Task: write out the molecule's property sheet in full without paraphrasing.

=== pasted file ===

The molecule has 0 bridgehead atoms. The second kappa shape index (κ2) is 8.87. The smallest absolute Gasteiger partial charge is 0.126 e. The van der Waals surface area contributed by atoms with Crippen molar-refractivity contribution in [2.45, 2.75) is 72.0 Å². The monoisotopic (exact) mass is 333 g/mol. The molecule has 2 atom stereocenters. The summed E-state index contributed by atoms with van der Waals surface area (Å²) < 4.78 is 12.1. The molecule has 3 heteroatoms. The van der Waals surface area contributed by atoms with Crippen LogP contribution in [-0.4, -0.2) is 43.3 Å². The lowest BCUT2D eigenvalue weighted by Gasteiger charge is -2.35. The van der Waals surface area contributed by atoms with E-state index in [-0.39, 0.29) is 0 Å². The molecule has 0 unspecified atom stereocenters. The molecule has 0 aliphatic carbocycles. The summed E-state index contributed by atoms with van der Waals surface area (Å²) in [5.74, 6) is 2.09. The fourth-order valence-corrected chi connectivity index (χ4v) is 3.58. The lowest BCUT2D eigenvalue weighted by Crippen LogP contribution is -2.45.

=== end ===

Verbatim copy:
The molecule has 0 bridgehead atoms. The second kappa shape index (κ2) is 8.87. The smallest absolute Gasteiger partial charge is 0.126 e. The van der Waals surface area contributed by atoms with Crippen molar-refractivity contribution in [2.45, 2.75) is 72.0 Å². The monoisotopic (exact) mass is 333 g/mol. The molecule has 2 atom stereocenters. The summed E-state index contributed by atoms with van der Waals surface area (Å²) < 4.78 is 12.1. The molecule has 3 heteroatoms. The van der Waals surface area contributed by atoms with Crippen LogP contribution in [-0.4, -0.2) is 43.3 Å². The lowest BCUT2D eigenvalue weighted by Gasteiger charge is -2.35. The van der Waals surface area contributed by atoms with E-state index in [-0.39, 0.29) is 0 Å². The molecule has 0 unspecified atom stereocenters. The molecule has 0 aliphatic carbocycles. The summed E-state index contributed by atoms with van der Waals surface area (Å²) in [5.74, 6) is 2.09. The fourth-order valence-corrected chi connectivity index (χ4v) is 3.58. The lowest BCUT2D eigenvalue weighted by Crippen LogP contribution is -2.45.